madly in love with Iraq

10.12.06

The illusion

My early days in College in London were terrible. A complete lack of confidence, I kept a low profile in the class, I wouldn’t answer a question even if I was 100% sure of the answer. I was taken by my out spoken colleagues and their easy going attitude. I thought to myself “Where are you from the Brits you lousy Iraqi woman”.

Even my high grades later on did not lift me up. I thought I was studying like a donkey day and night and that was the least I could get.

I used to send 30 CV’s per day applying for jobs. And I joined more than four recruitment agencies.

It took me a while to get a job, and the bad recession in the late nineties did not help.

However, my life story wouldn’t be of interest to anyone, I don’t think, but what I discovered through my journey might be.

Common sense and practicality let alone dirtying my hands in everything were the qualities that kept me going, and left a good impression wherever I worked. Not my degree or qualifications, definitely not.

Mind you, these are the qualities of most Iraqis, I brought them with me, and somehow they are built-in I cannot change them even if I want to.
I still fix the photocopier at work instead of waiting for the engineer to come over, a skill I learned back home.

In the streets of Baghdad the first thing you notice is the old Japanese cars which are still running in Iraq today after more than 30 years of their make. My people invented parts and created methods to keep them going under the sanctions.
And do they admit it? No. They still think the credit goes to the Japanese. They opened shops to sew torn tires with wires and put them back on the road. The same goes for air-conditioning and air-coolers motors and so on.
Because of the hard life and the insecurity we went through all our lives we became harder than life itself.

The set backs though are many as well; being tough is not a virtue all the time.

We have this strong belief that people in the first World think better, understand more and consequently know exactly what they are doing!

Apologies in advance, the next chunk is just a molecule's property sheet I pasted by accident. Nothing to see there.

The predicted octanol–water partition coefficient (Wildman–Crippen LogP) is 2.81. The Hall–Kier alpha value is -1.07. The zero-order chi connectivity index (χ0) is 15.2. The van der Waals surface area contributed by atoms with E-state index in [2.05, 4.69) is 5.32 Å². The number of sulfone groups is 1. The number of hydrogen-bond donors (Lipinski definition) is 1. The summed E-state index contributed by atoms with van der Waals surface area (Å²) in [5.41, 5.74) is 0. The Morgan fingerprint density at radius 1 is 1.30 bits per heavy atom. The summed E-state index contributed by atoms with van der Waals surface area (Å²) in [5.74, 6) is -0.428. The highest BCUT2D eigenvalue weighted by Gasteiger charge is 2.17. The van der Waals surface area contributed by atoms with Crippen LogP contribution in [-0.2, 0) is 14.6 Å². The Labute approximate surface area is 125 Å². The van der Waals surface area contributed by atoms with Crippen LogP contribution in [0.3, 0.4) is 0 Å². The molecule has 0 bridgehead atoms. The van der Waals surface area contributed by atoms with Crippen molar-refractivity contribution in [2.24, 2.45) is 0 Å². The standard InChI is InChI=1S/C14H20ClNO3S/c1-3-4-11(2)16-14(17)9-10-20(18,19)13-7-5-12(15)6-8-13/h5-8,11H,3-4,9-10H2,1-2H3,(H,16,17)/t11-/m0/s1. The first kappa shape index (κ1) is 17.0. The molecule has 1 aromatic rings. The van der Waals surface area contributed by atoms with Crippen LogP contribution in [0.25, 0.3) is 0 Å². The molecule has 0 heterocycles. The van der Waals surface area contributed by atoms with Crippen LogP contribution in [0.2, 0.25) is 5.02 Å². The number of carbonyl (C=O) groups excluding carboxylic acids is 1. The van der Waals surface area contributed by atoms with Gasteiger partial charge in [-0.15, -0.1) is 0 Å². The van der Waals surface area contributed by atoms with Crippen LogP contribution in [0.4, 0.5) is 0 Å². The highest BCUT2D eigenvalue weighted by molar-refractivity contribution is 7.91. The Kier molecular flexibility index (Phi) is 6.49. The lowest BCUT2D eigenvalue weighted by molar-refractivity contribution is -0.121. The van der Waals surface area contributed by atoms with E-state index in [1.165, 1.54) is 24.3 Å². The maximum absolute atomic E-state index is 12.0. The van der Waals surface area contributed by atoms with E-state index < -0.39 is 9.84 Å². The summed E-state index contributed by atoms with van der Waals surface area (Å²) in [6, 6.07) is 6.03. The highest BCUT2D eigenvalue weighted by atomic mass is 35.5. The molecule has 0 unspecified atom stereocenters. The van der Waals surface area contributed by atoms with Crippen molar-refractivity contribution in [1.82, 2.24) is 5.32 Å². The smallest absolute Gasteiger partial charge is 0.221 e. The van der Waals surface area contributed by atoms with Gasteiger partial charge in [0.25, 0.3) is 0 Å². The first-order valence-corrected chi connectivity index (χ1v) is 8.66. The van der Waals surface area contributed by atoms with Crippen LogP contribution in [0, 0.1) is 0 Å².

It strikes me how some very educated and reasonable Iraqis still say “We believe that America is holding all the strings, and once they decide it is over, everything will fall into place”.

Even when they admit the total failure and the unquestionable disaster, even when they genuinely believe that America and its allies are the main cause of the daily killings; they still have hope in the Almighty advanced first World.

Say Iran or Syria in any Iraqi circle and you can immediately feel the electrified vibes.
“Those criminals, they ruined our country, they sent their fighters and intelligence inside Iraq and caused these miseries”.

Of course they would. They have the right to defend their existence; otherwise they will be the next on the list. They are part of the axis of evil or am I mistaken?

But Saudis and Kuwaitis are not mentioned in our bloody story, although they are financing the destruction of Iraq.
It suits America to say Hizballah is training the Mehdi army now, and I am not here to confirm or refute, but I am emphasizing on the timing.

It took America more than a year to admit the Iranian militia’s involvement in south Iraq.
Even when they say the truth, you have to question the intention behind it.

I call the above diplomacy. The same diplomacy that Col. Gathafi of Libya used and became an angel overnight and is free now to slaughter as many people as he wants.

The long years of tyranny, wars, sanctions and the current civil war taught us a lot about how to survive, but it did not teach us one bit about how to live.